At the end of last year, Digital Lumens conducted a poll of customers, contacts and partners to determine the current state of affairs with the Internet of Things (IoT) and Smart Lighting. Plus, we wanted to understand how IT was dealing with the incursion of intelligence and networking into previously non-connected building systems. We heard from 68 professionals spanning roles from operations and engineering executives to sustainability managers. This is the first of three blog entries covering those results.

Tom Pincince, Digital Lumens President and CEO
Tom Pincince, Digital Lumens President and CEO

Digital Lumens has long believed that intelligent LED lighting is on the leading edge for the Internet of Things (IoT). After all, every Digital Lumens fixture — with embedded computing power and wireless connectivity — is individually intelligent and fully connected to a powerful software back end. These fixtures generate massive amounts of data, which can be used to not only optimize energy consumption, but provide insight into building occupancy patterns, usage of other building systems, and other operational characteristics.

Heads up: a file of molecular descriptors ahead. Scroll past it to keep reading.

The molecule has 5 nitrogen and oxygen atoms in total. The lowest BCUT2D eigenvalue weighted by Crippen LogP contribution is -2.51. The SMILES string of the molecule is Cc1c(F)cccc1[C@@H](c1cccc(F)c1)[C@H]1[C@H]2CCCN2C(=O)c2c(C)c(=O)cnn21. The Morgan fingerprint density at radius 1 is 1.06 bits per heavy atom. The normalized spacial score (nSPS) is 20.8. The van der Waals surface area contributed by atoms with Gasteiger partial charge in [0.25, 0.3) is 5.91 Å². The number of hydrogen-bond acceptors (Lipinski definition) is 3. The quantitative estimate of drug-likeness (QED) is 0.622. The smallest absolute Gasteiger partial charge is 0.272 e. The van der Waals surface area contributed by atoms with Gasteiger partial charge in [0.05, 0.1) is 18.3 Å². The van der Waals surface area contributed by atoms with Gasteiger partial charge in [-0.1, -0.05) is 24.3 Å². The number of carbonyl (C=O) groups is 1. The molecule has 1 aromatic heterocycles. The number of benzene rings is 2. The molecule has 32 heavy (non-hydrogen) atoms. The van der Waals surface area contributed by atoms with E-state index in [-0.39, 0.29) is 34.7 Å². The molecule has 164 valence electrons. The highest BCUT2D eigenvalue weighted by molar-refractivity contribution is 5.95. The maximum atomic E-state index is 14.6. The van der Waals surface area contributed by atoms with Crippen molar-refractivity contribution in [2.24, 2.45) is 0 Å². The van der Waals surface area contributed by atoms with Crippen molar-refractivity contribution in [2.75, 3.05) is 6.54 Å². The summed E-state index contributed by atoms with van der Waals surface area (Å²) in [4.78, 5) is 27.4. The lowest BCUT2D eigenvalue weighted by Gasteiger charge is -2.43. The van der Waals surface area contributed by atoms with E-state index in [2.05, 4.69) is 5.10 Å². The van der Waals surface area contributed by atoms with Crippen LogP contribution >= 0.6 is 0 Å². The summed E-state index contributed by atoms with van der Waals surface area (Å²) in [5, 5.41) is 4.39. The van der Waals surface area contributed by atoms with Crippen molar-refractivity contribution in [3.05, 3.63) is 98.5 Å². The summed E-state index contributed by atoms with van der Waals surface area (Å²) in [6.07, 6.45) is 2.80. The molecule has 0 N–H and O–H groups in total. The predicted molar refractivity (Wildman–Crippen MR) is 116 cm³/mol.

To get things started, we asked our respondents if they were familiar with the term “Internet of Things (IoT).” Turns out that two-thirds were. I first thought this was a small percentage — until I realized that this was three to four times the national average. Of the folks that have heard of IoT, over 80% consider Smart Lighting as part of that mega-trend. As a leader in making lights smart, this is certainly good for Digital Lumens. What else do these data points tell us?

First, the term IoT has made strides in joining the lexicon since it emerged on the scene. Analysis of the consumer data above suggests that even those individuals not aware of IoT are following wearables and smart technologies. As IoT becomes broadly accepted and vertically focused, the actual term may decrease in recognition in favor of other, more specialized categories.

Second, smart lighting is real — from commercial solutions like Digital Lumens that drive energy consumption to consumer products like the Philips Hue or Belkin WeMo that bring lower end color changing to the home. In the next entry in the series, we will investigate what smart lighting means.

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